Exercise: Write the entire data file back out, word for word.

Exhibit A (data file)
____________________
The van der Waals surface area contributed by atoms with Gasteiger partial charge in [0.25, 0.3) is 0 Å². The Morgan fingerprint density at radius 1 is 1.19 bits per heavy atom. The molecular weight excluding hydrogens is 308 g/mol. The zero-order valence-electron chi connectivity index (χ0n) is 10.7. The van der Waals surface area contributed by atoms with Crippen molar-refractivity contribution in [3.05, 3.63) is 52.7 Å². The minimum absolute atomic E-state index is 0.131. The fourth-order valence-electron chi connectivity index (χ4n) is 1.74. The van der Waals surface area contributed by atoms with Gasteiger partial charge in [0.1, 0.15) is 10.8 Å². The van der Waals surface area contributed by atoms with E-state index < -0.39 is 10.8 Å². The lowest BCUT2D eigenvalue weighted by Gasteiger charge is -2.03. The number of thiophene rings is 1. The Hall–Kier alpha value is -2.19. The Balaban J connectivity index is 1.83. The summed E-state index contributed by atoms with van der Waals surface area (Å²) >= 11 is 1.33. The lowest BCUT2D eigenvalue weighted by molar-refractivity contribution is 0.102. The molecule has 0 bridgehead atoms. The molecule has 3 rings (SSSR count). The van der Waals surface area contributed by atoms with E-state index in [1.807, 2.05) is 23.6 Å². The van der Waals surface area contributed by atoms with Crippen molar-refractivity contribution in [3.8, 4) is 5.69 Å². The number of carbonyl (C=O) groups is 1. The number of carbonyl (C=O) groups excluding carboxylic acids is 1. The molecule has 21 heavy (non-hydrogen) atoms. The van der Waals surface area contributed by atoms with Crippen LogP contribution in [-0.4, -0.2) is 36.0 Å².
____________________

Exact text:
The van der Waals surface area contributed by atoms with Gasteiger partial charge in [0.25, 0.3) is 0 Å². The Morgan fingerprint density at radius 1 is 1.19 bits per heavy atom. The molecular weight excluding hydrogens is 308 g/mol. The zero-order valence-electron chi connectivity index (χ0n) is 10.7. The van der Waals surface area contributed by atoms with Crippen molar-refractivity contribution in [3.05, 3.63) is 52.7 Å². The minimum absolute atomic E-state index is 0.131. The fourth-order valence-electron chi connectivity index (χ4n) is 1.74. The van der Waals surface area contributed by atoms with Gasteiger partial charge in [0.1, 0.15) is 10.8 Å². The van der Waals surface area contributed by atoms with E-state index < -0.39 is 10.8 Å². The lowest BCUT2D eigenvalue weighted by Gasteiger charge is -2.03. The number of thiophene rings is 1. The Hall–Kier alpha value is -2.19. The Balaban J connectivity index is 1.83. The summed E-state index contributed by atoms with van der Waals surface area (Å²) >= 11 is 1.33. The lowest BCUT2D eigenvalue weighted by molar-refractivity contribution is 0.102. The molecule has 0 bridgehead atoms. The molecule has 3 rings (SSSR count). The van der Waals surface area contributed by atoms with E-state index in [1.807, 2.05) is 23.6 Å². The van der Waals surface area contributed by atoms with Crippen molar-refractivity contribution in [3.8, 4) is 5.69 Å². The number of carbonyl (C=O) groups is 1. The number of carbonyl (C=O) groups excluding carboxylic acids is 1. The molecule has 21 heavy (non-hydrogen) atoms. The van der Waals surface area contributed by atoms with Crippen LogP contribution in [-0.4, -0.2) is 36.0 Å².